Wednesday, 19 February 2020

The Trials and Tribulations of Train Travel.     

Train travel is such a bore, but sadly necessary when you don't drive. I will begin by admitting that half my issues are because I always pack too much and end up with a huge suitcase, a massive holdall, a handbag and a bag for the essentials which don't fit in my handbag, (book, flask, water bottle, and snacks).

It would help to have lifts that are better placed and easier to use, lifts in every station, more helpful staff and wider train compartments. Have you ever tried to manoeuvre down a packed train aisle with a huge suitcase? Unless it is a posh case with sideways wheels, which mine is not, then you cannot possibly wheel it down the aisle of the train compartment. You have to lump it along sideways in a dragging motion that only Quasimodo would be proud of. This is not easy, it hurts your back and it most definitely puts you in a foul mood. Meanwhile you also have to try not to decapitate the seated passengers with your holdall, which is precariously slung over your shoulder, and try not to get your handbag caught on anything, all while keeping that flask of coffee upright in your essentials bag. (You need that coffee and no one wants soggy snacks and a bag full of coffee and sodden tissues.)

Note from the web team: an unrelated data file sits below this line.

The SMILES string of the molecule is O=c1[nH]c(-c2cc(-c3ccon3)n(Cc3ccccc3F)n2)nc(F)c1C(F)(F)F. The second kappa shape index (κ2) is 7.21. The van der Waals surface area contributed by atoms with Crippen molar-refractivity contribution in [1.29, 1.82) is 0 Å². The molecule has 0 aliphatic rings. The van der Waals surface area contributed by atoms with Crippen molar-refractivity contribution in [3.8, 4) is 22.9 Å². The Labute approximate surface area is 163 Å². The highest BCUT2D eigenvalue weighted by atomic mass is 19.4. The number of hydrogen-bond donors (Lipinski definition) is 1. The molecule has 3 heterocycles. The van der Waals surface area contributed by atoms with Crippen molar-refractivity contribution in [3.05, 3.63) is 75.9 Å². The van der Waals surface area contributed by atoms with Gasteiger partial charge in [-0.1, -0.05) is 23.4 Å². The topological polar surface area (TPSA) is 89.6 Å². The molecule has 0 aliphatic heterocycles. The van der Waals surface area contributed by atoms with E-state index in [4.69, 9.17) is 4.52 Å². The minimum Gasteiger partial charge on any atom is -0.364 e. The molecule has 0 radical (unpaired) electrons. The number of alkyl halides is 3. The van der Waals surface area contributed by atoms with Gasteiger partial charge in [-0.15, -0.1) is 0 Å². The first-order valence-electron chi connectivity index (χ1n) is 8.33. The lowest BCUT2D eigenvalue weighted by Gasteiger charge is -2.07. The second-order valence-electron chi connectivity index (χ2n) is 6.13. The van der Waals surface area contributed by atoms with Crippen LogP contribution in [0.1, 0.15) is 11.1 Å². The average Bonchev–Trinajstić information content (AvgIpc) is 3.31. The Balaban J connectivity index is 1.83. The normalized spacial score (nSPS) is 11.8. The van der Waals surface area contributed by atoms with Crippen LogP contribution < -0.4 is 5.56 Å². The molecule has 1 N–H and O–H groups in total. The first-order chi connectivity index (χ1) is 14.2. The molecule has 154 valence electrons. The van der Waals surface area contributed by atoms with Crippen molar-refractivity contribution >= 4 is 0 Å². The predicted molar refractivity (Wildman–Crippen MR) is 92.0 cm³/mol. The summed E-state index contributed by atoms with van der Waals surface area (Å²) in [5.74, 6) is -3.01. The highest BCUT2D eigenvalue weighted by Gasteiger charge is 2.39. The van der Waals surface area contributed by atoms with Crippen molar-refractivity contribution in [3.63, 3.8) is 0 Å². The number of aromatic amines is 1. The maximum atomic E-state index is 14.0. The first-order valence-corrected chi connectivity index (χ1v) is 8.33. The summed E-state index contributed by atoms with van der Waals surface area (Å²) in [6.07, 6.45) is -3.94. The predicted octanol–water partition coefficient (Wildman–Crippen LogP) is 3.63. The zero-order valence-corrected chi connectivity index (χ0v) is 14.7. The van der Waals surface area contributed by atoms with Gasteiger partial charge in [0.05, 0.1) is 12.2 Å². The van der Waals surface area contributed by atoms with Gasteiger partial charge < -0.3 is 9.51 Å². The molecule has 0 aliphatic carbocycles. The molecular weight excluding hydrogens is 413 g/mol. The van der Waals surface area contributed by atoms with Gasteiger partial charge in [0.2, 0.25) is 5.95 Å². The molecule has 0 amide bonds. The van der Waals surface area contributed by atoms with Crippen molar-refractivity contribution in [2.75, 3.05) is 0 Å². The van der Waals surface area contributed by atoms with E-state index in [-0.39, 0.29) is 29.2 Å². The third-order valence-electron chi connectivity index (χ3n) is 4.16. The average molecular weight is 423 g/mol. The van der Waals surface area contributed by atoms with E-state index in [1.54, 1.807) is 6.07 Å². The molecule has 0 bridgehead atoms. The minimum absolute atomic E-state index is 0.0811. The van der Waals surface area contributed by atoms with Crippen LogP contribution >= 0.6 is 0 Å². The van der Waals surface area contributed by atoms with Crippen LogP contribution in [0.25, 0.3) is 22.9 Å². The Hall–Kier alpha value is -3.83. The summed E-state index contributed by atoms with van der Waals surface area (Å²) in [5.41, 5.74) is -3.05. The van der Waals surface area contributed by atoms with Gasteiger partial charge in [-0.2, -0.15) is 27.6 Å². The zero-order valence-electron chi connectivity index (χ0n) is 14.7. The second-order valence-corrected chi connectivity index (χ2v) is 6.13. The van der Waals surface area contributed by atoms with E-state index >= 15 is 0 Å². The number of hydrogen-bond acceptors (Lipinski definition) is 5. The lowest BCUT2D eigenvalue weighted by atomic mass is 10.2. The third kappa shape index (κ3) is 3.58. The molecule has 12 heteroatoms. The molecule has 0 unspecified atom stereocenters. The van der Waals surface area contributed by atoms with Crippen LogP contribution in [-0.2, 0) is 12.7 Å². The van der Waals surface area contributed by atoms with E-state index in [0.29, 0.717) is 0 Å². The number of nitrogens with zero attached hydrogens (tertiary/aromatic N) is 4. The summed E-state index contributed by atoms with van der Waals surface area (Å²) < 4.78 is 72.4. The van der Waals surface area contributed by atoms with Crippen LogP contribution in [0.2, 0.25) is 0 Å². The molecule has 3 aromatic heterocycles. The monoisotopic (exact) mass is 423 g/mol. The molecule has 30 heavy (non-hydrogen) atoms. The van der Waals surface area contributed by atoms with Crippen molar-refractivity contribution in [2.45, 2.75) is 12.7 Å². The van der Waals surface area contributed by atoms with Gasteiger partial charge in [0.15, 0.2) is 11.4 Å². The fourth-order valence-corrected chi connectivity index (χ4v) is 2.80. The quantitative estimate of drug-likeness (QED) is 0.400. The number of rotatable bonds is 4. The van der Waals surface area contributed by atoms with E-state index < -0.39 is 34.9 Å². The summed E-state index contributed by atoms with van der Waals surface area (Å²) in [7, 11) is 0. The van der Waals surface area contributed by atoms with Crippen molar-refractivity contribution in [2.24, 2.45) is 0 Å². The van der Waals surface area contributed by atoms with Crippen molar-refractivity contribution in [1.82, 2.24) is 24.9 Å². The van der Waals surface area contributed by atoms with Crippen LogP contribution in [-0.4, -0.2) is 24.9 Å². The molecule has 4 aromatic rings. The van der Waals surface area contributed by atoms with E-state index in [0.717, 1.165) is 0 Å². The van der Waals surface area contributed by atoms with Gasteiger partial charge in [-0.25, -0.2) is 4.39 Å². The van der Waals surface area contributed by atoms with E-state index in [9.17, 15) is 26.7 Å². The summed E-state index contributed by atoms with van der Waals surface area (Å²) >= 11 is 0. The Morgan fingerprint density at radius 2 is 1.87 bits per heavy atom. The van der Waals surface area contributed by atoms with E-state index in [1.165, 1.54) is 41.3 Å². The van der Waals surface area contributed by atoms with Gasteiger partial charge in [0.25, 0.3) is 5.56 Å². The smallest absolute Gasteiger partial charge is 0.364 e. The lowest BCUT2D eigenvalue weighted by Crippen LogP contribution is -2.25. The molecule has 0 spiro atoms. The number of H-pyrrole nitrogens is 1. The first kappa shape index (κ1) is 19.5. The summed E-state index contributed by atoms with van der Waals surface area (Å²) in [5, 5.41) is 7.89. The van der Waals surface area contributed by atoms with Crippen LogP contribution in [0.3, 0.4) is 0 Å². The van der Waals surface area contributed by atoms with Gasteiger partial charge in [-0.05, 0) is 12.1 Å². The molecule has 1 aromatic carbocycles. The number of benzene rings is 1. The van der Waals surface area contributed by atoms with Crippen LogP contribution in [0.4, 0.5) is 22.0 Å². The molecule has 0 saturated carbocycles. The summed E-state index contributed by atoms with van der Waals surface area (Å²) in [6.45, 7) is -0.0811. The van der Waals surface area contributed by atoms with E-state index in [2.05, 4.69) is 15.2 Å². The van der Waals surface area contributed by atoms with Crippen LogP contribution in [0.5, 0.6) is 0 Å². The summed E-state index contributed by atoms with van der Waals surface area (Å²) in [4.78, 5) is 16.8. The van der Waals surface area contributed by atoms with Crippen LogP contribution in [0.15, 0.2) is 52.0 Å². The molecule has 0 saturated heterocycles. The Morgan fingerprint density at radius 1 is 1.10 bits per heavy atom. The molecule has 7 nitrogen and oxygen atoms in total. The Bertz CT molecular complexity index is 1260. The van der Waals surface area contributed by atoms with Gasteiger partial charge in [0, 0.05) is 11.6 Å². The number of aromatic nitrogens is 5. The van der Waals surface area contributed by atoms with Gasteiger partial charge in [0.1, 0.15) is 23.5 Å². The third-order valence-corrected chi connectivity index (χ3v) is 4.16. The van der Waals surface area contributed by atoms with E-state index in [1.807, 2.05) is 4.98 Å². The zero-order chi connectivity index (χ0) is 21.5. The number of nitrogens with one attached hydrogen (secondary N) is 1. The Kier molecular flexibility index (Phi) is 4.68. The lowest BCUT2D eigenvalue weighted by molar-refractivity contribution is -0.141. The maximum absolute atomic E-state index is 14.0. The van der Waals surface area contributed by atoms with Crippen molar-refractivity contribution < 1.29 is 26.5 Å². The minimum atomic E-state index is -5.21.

You really need to sit down before the train pulls away and you really want to be seated before the influx of people at the next station. What you really need is a seat near or beside your case and definitely where you can see it. They announce on the train tannoy system not to leave your case unattended but all the case racks are up one end of the carriage. If all the seats are taken at that end of the carriage then you either leave your case unattended or stand by it, thus blocking the aisle. National Rail, (or whatever they are called these days), you cannot have it all ways. Maybe have case spaces throughout the carriages. To be honest the luggage racks are never big enough and there is always someone who has filled it up with rucksacks, holdalls, shopping and unidentified wrapped objects. If there is a space on the lower section my suitcase handle will go on strike and refuse to lower. If there is a space on the top section I have to lift a ton weight of clothes and presents onto a rack far higher than I can lift.